The Perak “A” team that took part in the 1940 Gopeng Hill Climb on 24 March. The photo features Bill Ferguson in his MG Cracker, Hugh G. Oates in his MG PB and Charles Vernon Crowther-Smith in his Fiat Victoria Special.

The Ferguson brothers were expected to compete at the 12 May 1940 Whit Sunday Seremban Half-Mile Standing-Start Sprint at 1st Mile Seremban-Tampin Road. Run by the Negri Sembilan-Malacca Branch of the AAM, there were 73 entries (and 14 teams), proceeds from the event going towards the Malayan Patriotic Fund 17. The Malaya Tribune’s pre-race report (25 April 1940, pg.2) is riddled with errors but for all intents and purposes, gives its readers a taste of the range of cars entered (Frazer Nash-BMW 328, Maserati 4CS, MG K3, Jaguar SS100 etc., etc.). Here’s what the printed of the Ferguson entries: “Perak will probably be represented by the well known Ferguson brothers, “Bill” and “Freddy,” both of whom will drive M.G.’s, and another M.G. Special [MG PB] will it is hoped compete in the capable hands of “Hughie” Cates 18 [sic – should read Oates], the 1938 Gopeng record holder. Crowther-Smith who was so successful at the Gopeng Hill Climb this year with Fiats will also be competing.” In the end, neither of the brothers attended the event.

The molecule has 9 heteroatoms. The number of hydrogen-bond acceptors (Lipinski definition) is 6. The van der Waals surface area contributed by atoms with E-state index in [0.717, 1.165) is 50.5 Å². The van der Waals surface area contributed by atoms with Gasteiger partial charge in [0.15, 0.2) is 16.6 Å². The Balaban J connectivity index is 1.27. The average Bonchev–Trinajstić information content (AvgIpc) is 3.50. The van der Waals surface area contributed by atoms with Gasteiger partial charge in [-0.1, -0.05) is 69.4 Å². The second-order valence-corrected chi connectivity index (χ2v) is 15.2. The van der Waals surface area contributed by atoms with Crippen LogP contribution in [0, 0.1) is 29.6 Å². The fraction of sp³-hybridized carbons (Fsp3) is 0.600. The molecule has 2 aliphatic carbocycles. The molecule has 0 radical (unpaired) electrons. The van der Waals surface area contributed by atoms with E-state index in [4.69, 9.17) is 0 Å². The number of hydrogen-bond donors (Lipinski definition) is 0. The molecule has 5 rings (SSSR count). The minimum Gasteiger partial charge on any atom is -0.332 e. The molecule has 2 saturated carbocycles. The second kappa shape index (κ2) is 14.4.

The Ferguson brothers also missed the AMM’s Gap Hill Climb in Singapore on 4 August 1940 and neither was entered in the Johore Grand Prix in November, which is not strange, given the ramp up in demand for British Malayan rubber. In October 1940 Freddy Ferguson had enlisted as a Volunteer in the Royal Air Force Government Flying Training School and had been accepted for active service overseas under the Empire Air Training Scheme. He handed the role of Hon. Secretary of the Incorporated Society of Planters in Ipoh (ISP) to his brother Bill (Bill assumed the role at the ISP’s AGM in Ipoh in December 1940.